Camellia gall is a fungal disease causing large cream-coloured swellings (galls) on camellias. The galls may look alarming, but cause little or no long-term damage to the plant.
What is camellia gall?
Camellia gall is a disease caused by the fungus Exobasidium camelliae. It is favoured by wet weather conditions.
This disease is specific to camellias. A similar disease of azaleas and rhododendrons is caused by the closely-related fungus Exobasidium japonicum.
Galls will appear on camellias from early summer.
You may see the following:
- Creamy-coloured swellings (galls) develop during summer in the place of leaves. Usually just a few galls are found, with the rest of the foliage appearing normal. Shrivelled pieces of leaf sometimes remain at the tips of the galls
- The galls can be up to 15cm (6in) in length, and variable in shape. They are often rounded or shaped like a rugby ball, but some can be forked or hand-like. They have a firm texture at first, becoming softer with age. Their surface may be smooth or wrinkled. Initially green in colour, the mature gall takes on a creamy colouration as large numbers of spores are produced over its surface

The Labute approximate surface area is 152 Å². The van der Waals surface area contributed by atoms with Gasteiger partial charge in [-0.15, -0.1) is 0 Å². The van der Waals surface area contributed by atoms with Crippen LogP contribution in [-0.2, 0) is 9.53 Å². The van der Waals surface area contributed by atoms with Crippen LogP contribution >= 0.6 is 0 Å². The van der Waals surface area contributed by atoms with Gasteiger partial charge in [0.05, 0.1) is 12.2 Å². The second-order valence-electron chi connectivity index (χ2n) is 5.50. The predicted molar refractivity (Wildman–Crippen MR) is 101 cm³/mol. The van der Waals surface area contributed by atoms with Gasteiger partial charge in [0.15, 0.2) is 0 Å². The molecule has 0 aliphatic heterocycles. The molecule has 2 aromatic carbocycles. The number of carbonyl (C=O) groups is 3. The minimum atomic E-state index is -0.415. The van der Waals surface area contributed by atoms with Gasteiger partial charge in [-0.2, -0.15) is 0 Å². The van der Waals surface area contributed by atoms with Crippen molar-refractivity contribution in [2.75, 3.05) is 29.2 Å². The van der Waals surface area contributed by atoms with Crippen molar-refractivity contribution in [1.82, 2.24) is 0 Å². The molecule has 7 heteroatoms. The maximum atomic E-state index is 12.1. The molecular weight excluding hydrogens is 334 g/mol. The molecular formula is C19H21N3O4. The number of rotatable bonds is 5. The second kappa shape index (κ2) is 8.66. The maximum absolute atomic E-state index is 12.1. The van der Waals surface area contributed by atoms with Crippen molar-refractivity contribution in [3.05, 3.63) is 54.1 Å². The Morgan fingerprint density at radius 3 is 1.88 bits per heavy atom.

Galls should be removed and destroyed as soon as they are seen. Repeat infection is less likely if this can be done before the bloom of spores develops on the gall. If spores are already present it would be worth enclosing the gall in a plastic bag before removing it.
No fungicides are available to gardeners for the control of this disease.
The life-cycle of the camellia gall fungus is not well understood. The spores produced over the surface of the gall are thought to initiate new infections. Wet or humid conditions appear to favour infection.
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